Webinar Explores Best Practices In The Safe Operation Of Below-The-Hook Lifting Equipment
The last of four sessions featured in the fourth annual Overhead Lifting Safety Webinar Series (www.mhi.org/overheadsafety), “Best Practices for Safe Operation of Below-the-Hook Lifting Equipment,” aired on November 18. During the hour-long presentation, Scott Salisbury, General Manager at Bradley Lifting Corp., shared an in-depth review of best practices for the proper use of below-the-hook lifting equipment. He also discussed how training, maintenance, and inspection of this equipment ensures maximum safety and service life.
At the outset of the session, Salisbury provided a brief visual overview of the most common types of below-the-hook lifting equipment, defining it as any device used for attaching a load to a hoist (such as C-hooks, sling hooks, strap hoists, pallet lifters, magnets, lifting beams, grippers, drum turners, vacuum lifters, sheet lifters and more). Regardless of the type of device being utilized in an application, there are certain key guidelines for their safe operation that are universal, he said.
The primary safety standard for the operation and use of below-the-hook lifting devices is ASME B30.20, published by The American Society of Mechanical Engineers. It includes provisions for the marking, construction, installation, inspection, testing, maintenance, and operation of below-the-hook lifting devices used for attaching loads to a hoist. Its contents apply to structural and mechanical lifting devices, vacuum lifting devices, magnets, grapples, and clamps used for positioning and anchoring. Salisbury added that different ASME standards apply to other below-the-hook devices: ASME B30.9 applies to slings, ASME B30.10 applies to hooks, and ASME B30.26 applies to rigging hardware.
He also advised owners and operators reference the recently released Operator’s Manual published by the Crane Manufacturers Association of America (CMAA) specific to the use of below-the-hook lifting devices.
Among the key points regarding safe operation of these devices are to:
- Ensure that only qualified personnel operate below-the-hook equipment,
- Train personnel specifically on the proper use and operation of each below-the-hook device,
- Only permit trainees to operate the equipment under the supervision of a qualified staffer, and
- Anyone charged with training others, maintaining, or inspecting the device should be qualified to do so.
Further, continued Salisbury, if the operator has any concerns about the safety of the lifting device, they should place the load in a safe position and cease the equipment’s function until all potential issues have been addressed.
Other important safe operation best practices include:
- Not allowing an operator who has not read the manual for the device to use the equipment.
- Loads that exceed the rated capacity of the lifter should not be handled by the equipment.
- The lifter should not be used for any other purposes than that for which it has been designed, including lifting people.
- Damaged or malfunctioning equipment or equipment missing parts or safety/warning labels should not be used.
With regard to inspections, Salisbury emphasized the impact usage, load weight, and environment on the degree of service frequency for the equipment. He defined service qualifications with information about normal, heavy, severe, or special/infrequent classifications. Keeping records of findings noted during lift, periodic, and frequent inspections is strongly recommended, and any deficiencies should be examined by a designated (and qualified) individual to determine if they constitute a hazard or necessitate additional inspections. Salisbury shared visual examples of several types of deformations, damage, and wear, as well as of missing guards, rigging issues, cracked or bowed latches, damaged electrical components and motors, and more.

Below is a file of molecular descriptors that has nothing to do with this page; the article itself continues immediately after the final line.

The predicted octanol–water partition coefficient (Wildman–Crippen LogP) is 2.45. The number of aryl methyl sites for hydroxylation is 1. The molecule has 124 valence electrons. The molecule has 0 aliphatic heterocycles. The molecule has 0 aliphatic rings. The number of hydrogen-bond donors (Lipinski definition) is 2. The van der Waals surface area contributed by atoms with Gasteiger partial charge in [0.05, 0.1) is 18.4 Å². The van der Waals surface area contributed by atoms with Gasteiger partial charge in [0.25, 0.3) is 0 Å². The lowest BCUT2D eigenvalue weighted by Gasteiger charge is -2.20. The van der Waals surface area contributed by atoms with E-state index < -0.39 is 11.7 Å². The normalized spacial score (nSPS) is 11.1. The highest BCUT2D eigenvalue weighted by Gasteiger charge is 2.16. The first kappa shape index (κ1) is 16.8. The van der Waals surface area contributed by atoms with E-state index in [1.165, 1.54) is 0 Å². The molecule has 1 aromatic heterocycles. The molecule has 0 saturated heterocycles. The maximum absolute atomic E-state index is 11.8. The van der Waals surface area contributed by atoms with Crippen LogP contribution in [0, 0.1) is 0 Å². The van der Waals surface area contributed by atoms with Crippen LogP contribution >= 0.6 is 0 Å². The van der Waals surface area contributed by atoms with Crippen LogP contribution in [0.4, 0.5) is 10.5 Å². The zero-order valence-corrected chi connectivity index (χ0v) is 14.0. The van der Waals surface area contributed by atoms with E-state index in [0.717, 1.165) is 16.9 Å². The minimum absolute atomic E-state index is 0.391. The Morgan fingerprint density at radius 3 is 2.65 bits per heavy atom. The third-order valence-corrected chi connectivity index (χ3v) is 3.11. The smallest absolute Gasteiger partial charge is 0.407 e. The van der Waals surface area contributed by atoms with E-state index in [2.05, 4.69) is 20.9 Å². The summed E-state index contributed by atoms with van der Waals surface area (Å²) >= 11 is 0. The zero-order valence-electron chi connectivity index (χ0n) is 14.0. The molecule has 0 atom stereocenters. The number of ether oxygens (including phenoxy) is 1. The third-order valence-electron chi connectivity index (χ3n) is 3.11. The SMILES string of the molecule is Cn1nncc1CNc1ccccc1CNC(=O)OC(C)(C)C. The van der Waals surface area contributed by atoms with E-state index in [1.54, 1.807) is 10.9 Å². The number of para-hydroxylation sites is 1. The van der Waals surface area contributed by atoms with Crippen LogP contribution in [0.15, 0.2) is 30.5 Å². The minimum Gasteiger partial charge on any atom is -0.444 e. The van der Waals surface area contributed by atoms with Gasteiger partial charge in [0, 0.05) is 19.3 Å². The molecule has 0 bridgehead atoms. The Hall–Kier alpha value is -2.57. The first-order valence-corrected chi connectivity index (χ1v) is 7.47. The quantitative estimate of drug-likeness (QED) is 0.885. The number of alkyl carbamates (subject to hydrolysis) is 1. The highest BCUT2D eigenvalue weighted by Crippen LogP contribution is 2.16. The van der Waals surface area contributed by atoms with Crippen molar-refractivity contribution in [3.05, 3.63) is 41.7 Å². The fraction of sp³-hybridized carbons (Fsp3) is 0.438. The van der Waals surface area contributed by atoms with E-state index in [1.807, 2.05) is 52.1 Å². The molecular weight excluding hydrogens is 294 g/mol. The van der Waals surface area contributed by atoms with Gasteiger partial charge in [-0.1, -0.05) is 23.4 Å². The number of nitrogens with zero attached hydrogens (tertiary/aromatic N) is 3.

To conclude the presentation, Salisbury discussed the importance of repairs being performed properly in order to ensure the safety of the equipment. Best practice is to consult with the equipment’s original equipment manufacturer (OEM) regarding approved repair procedures and replacement parts. He also emphasized the impact of a repair on load testing. The same best practices apply to any modifications that may be performed on the equipment post-installation, he added.
The Overhead Lifting Safety Webinar Series is presented by MHI’s Overhead Alliance, which includes the Crane Manufacturers Association of America (CMAA), the Hoist Manufacturers Institute (HMI), and the Monorail Manufacturers Association (MMA). Designed for owners, operators, maintenance, and safety personnel responsible for overhead lifting cranes and hoists, the series features presentations and Q&A from several industry experts and a representative from the Occupational Safety and Health Administration (OSHA). The other three topics covered include:
- Dangers From Above: Integrating Overhead Lifting into a Resilient Safety Strategy
- OSHA Overhead Lifting Safety Review and Presentation of Upcoming Initiatives
- Overhead Lifting Safety Innovations and Panel Discussion
It’s not too late to gain access to the webinars. All four presentations have been recorded and are available with paid registration of $300, which also includes complimentary copies of safety and specification publications from the Overhead Alliance (a $260 value).
To register to view the Overhead Alliance’s Overhead Lifting Safety Webinar Series, visit www.mhi.org/overheadsafety.